Lightning Striking Man Carrying Umbrella

Lightning Striking Man Carrying Umbrella

Have you ever noticed that when one calendar year draws to a close and another is about to begin, stock-market pundits are often invited to make predictions about the year ahead? Many do with apparent confidence. But let’s not kid ourselves. Nobody is blessed with a crystal ball.

It can also be a bit naive to think that market-moving events must somehow happen in well-defined 12-month periods.

So, if we believe that Sino-US tension, China’s intolerance of the powers wielded by private technology companies, and the increasingly unpredictable policies of the world’s second-largest economy could be important, then why must they happen sometime between the first and last days of 2022? They could happen at any time.

Standing the heat

History doesn’t ever march to the tune of a Gregorian calendar. And nor do stock markets, especially if we are long-term investors. For instance, the increasing influence of China not only in Asia but also around the world, is a frog-boiling test of how much investors are prepared to tolerate before they leap out of the scalding water.

But where there is money to be made, they are often prepared to close an eye, and maybe even both eyes, whilst holding their noses at the same time, if necessary. Consequently, China could still be a good hunting ground for investors, provided we are prepared to overlook unpalatable developments within the country.

A thorny issue

Some might excuse those events as merely collateral damage in a nation where the proportion of mass-affluent consumers is apparently increasing steadily. If we subscribe to that view, then we might believe that products and services that cater to the rising wealth of China’s middle class could be lucrative investments.

Investing in China can, therefore, be seen as tacit acceptance that the end could always somehow justify the means. In other words, there can be no gain without some pain. A similar logic could apply to interest rates that have become a thorny issue at many central banks around the world.

For instance, should they start to inflict some pain now by reining in their easy-money policies, if it could mean greater price stability in the future?

Some might say that the writing is already on the wall for interest rates. The US Federal Reserve is expected to hike interest rates at least 3 times this year. Some have even suggested that it could be as many as 4 hikes.

What we do know, and should have known for a long time, is that interest rates could not possibly remain at these low levels forever. They were always going to rise. It was always a question of when they would rise, rather than if they would go up.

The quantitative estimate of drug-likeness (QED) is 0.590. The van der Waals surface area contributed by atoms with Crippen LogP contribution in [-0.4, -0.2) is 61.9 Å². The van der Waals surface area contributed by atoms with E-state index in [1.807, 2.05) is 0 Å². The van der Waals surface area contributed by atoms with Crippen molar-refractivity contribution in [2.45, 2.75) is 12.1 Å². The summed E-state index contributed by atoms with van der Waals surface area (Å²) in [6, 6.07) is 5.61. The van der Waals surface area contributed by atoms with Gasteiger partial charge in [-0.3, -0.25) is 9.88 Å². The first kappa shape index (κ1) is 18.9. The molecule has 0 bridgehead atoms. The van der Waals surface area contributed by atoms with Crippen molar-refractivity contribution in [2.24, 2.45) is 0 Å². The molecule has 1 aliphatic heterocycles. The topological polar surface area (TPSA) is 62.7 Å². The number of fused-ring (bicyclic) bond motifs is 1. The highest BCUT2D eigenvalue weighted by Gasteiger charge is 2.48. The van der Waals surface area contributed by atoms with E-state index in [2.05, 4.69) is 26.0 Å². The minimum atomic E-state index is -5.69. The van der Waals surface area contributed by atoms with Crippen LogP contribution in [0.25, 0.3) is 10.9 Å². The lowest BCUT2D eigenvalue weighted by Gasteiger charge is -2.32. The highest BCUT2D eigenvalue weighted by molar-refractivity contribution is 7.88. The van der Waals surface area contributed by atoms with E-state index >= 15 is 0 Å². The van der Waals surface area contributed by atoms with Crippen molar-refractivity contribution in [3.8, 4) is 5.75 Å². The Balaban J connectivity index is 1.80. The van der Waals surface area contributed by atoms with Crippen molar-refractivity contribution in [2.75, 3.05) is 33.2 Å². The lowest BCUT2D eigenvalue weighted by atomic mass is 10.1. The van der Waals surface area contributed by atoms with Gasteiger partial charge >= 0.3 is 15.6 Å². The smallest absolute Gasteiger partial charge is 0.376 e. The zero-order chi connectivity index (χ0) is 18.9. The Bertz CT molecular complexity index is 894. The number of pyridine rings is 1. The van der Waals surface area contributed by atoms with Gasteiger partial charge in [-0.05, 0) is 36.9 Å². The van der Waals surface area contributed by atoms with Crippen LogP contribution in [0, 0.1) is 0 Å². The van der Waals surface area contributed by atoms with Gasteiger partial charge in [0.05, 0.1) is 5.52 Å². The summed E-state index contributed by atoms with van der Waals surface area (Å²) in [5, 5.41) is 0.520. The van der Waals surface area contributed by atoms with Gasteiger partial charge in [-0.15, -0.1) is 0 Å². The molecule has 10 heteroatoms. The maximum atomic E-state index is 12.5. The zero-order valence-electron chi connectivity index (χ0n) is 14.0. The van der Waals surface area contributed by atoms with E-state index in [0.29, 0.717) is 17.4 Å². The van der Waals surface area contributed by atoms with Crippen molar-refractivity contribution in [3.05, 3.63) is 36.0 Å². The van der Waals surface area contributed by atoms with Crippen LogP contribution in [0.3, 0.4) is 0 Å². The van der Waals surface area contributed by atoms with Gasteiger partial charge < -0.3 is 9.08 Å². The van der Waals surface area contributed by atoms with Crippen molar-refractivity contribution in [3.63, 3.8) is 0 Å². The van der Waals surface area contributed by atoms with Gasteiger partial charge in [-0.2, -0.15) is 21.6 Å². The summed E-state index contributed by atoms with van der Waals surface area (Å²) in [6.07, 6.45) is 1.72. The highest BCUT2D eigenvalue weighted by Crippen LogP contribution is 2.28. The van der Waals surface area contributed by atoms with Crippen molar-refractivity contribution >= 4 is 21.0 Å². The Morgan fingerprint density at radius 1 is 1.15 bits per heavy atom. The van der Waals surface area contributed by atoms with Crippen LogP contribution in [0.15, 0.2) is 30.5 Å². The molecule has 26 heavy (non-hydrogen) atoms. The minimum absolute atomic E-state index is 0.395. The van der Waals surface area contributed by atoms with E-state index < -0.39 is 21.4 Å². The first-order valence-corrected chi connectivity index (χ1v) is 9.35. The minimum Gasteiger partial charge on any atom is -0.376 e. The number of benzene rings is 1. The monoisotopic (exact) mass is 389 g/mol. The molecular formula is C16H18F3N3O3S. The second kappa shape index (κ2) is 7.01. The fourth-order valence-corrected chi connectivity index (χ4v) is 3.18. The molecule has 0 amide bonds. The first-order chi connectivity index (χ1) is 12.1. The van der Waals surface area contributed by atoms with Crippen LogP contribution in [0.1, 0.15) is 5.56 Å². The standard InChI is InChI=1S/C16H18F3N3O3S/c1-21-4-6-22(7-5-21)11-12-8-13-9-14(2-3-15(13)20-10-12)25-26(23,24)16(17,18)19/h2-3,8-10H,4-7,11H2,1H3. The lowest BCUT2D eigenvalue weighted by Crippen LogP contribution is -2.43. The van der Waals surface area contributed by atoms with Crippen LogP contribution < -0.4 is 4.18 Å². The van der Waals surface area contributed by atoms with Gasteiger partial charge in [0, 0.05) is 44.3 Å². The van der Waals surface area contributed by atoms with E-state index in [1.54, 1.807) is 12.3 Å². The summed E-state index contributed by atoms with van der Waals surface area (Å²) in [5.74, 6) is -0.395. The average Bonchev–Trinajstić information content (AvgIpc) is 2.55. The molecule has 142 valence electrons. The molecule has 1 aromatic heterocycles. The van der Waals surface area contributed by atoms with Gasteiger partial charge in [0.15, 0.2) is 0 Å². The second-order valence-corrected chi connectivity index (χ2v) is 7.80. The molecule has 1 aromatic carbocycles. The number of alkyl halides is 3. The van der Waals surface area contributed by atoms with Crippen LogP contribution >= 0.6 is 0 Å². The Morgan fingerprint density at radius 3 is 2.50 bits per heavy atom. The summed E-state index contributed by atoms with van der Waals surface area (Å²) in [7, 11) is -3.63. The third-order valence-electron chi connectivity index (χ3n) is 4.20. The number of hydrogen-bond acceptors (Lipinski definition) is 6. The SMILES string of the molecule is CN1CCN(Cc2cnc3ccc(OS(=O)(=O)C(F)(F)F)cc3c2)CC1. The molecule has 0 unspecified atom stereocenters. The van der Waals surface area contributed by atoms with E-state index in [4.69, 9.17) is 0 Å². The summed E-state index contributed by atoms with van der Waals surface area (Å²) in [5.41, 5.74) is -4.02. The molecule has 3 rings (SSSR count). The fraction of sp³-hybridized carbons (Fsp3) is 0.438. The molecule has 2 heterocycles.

The rationale behind the rate hikes is predicated on 2 fronts. Firstly, interest rates are a powerful weapon for taming the destructive forces of inflation. Secondly, the global economy has apparently recovered sufficiently to tolerate those higher rates. Consequently, the days of easy money could be coming to an end. However, monetary policy should still be easy enough. Just not to the point of being excessive.

No turning back

But indebted households and business still need to take note if they want to avoid sleepwalking into the next economic debacle. It would be a crying shame if all the hard work of surviving Covid-19 is undone through something as avoidable as borrowing too much money.

While on the subject of Covid-19, the world is finally learning to cope with the virus.

But this pathogen, which has been dubbed by some as the virus of truth, has exposed some glaring shortcomings in the way global businesses function. There is, therefore, no going back to the way things once were.

Companies will need to learn to adapt to the new normal, even if it might mean a total rethink of the ways they operate. Those that are flexible and nimble enough to adjust to a post-pandemic world will see a brighter future. Those that cannot adjust are unlikely to survive, especially if the source of free money comes to an end.

Markets are still in the process of trying to sieve out the winners from the losers in the new normal. Until they do, we should expect plenty of volatility. But as Warren Buffett once pointed out, volatility is not the same as risk.

He added that risk comes from not knowing what we are doing. So, the key to surviving in the stock market is to know what we are buying and why we are buying it.

Note: An earlier version of this article appeared in The Business Times.

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Disclaimer: David Kuo does not own shares in any of the companies mentioned.

The post How to Survive the Market in the New Year appeared first on The Smart Investor.